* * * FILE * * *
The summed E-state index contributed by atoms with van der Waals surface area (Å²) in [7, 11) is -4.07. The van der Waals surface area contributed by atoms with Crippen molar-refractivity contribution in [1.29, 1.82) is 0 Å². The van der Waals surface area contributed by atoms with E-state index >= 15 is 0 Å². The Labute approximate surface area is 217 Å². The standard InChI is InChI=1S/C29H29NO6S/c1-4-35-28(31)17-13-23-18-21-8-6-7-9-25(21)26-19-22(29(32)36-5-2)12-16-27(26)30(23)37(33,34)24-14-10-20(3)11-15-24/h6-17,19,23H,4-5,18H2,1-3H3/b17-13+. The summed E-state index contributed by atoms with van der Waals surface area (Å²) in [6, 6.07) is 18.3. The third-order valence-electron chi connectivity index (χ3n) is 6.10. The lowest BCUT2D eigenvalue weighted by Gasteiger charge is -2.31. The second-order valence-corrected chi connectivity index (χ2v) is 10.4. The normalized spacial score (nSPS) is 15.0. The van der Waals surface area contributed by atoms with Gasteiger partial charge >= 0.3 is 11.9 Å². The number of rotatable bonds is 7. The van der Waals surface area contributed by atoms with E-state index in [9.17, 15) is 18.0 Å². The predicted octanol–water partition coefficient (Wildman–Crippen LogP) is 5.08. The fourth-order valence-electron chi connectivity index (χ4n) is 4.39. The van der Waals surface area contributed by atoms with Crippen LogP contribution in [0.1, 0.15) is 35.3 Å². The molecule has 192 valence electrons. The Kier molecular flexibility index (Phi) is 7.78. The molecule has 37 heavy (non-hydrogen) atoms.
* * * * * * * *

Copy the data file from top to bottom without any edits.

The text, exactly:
The summed E-state index contributed by atoms with van der Waals surface area (Å²) in [7, 11) is -4.07. The van der Waals surface area contributed by atoms with Crippen molar-refractivity contribution in [1.29, 1.82) is 0 Å². The van der Waals surface area contributed by atoms with E-state index >= 15 is 0 Å². The Labute approximate surface area is 217 Å². The standard InChI is InChI=1S/C29H29NO6S/c1-4-35-28(31)17-13-23-18-21-8-6-7-9-25(21)26-19-22(29(32)36-5-2)12-16-27(26)30(23)37(33,34)24-14-10-20(3)11-15-24/h6-17,19,23H,4-5,18H2,1-3H3/b17-13+. The summed E-state index contributed by atoms with van der Waals surface area (Å²) in [6, 6.07) is 18.3. The third-order valence-electron chi connectivity index (χ3n) is 6.10. The lowest BCUT2D eigenvalue weighted by Gasteiger charge is -2.31. The second-order valence-corrected chi connectivity index (χ2v) is 10.4. The normalized spacial score (nSPS) is 15.0. The van der Waals surface area contributed by atoms with Gasteiger partial charge >= 0.3 is 11.9 Å². The number of rotatable bonds is 7. The van der Waals surface area contributed by atoms with E-state index in [9.17, 15) is 18.0 Å². The predicted octanol–water partition coefficient (Wildman–Crippen LogP) is 5.08. The fourth-order valence-electron chi connectivity index (χ4n) is 4.39. The van der Waals surface area contributed by atoms with Crippen LogP contribution in [0.1, 0.15) is 35.3 Å². The molecule has 192 valence electrons. The Kier molecular flexibility index (Phi) is 7.78. The molecule has 37 heavy (non-hydrogen) atoms.